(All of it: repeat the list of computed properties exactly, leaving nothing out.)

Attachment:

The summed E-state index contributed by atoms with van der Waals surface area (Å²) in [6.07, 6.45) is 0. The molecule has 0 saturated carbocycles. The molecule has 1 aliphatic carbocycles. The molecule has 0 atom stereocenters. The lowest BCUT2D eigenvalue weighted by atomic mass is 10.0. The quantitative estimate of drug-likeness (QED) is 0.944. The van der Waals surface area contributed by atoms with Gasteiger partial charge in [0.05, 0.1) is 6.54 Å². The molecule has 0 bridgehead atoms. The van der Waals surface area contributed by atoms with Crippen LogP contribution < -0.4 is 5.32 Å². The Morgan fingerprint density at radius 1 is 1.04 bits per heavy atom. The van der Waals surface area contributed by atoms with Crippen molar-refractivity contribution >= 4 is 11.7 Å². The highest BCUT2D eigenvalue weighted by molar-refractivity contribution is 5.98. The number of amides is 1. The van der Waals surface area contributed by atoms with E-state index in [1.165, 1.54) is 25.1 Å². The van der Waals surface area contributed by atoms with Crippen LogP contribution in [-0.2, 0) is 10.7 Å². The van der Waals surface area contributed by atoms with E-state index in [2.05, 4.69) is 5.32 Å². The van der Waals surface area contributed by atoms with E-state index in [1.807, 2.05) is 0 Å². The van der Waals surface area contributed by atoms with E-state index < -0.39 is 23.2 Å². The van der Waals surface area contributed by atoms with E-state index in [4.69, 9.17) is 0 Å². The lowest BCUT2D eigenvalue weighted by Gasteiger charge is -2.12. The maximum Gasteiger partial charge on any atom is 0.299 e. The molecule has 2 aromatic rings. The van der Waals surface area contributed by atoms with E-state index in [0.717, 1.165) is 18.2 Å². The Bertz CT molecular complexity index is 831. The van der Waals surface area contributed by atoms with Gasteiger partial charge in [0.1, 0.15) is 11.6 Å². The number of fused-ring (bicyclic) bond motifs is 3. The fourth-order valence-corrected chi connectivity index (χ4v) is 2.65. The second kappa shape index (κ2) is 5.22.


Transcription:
The summed E-state index contributed by atoms with van der Waals surface area (Å²) in [6.07, 6.45) is 0. The molecule has 0 saturated carbocycles. The molecule has 1 aliphatic carbocycles. The molecule has 0 atom stereocenters. The lowest BCUT2D eigenvalue weighted by atomic mass is 10.0. The quantitative estimate of drug-likeness (QED) is 0.944. The van der Waals surface area contributed by atoms with Gasteiger partial charge in [0.05, 0.1) is 6.54 Å². The molecule has 0 bridgehead atoms. The van der Waals surface area contributed by atoms with Crippen LogP contribution < -0.4 is 5.32 Å². The Morgan fingerprint density at radius 1 is 1.04 bits per heavy atom. The van der Waals surface area contributed by atoms with Crippen molar-refractivity contribution >= 4 is 11.7 Å². The highest BCUT2D eigenvalue weighted by molar-refractivity contribution is 5.98. The number of amides is 1. The van der Waals surface area contributed by atoms with E-state index in [1.165, 1.54) is 25.1 Å². The van der Waals surface area contributed by atoms with Crippen LogP contribution in [-0.2, 0) is 10.7 Å². The van der Waals surface area contributed by atoms with E-state index in [2.05, 4.69) is 5.32 Å². The van der Waals surface area contributed by atoms with E-state index in [1.807, 2.05) is 0 Å². The van der Waals surface area contributed by atoms with E-state index < -0.39 is 23.2 Å². The van der Waals surface area contributed by atoms with E-state index in [4.69, 9.17) is 0 Å². The lowest BCUT2D eigenvalue weighted by Gasteiger charge is -2.12. The maximum Gasteiger partial charge on any atom is 0.299 e. The molecule has 2 aromatic rings. The van der Waals surface area contributed by atoms with E-state index in [0.717, 1.165) is 18.2 Å². The Bertz CT molecular complexity index is 831. The van der Waals surface area contributed by atoms with Gasteiger partial charge in [0.1, 0.15) is 11.6 Å². The number of fused-ring (bicyclic) bond motifs is 3. The fourth-order valence-corrected chi connectivity index (χ4v) is 2.65. The second kappa shape index (κ2) is 5.22.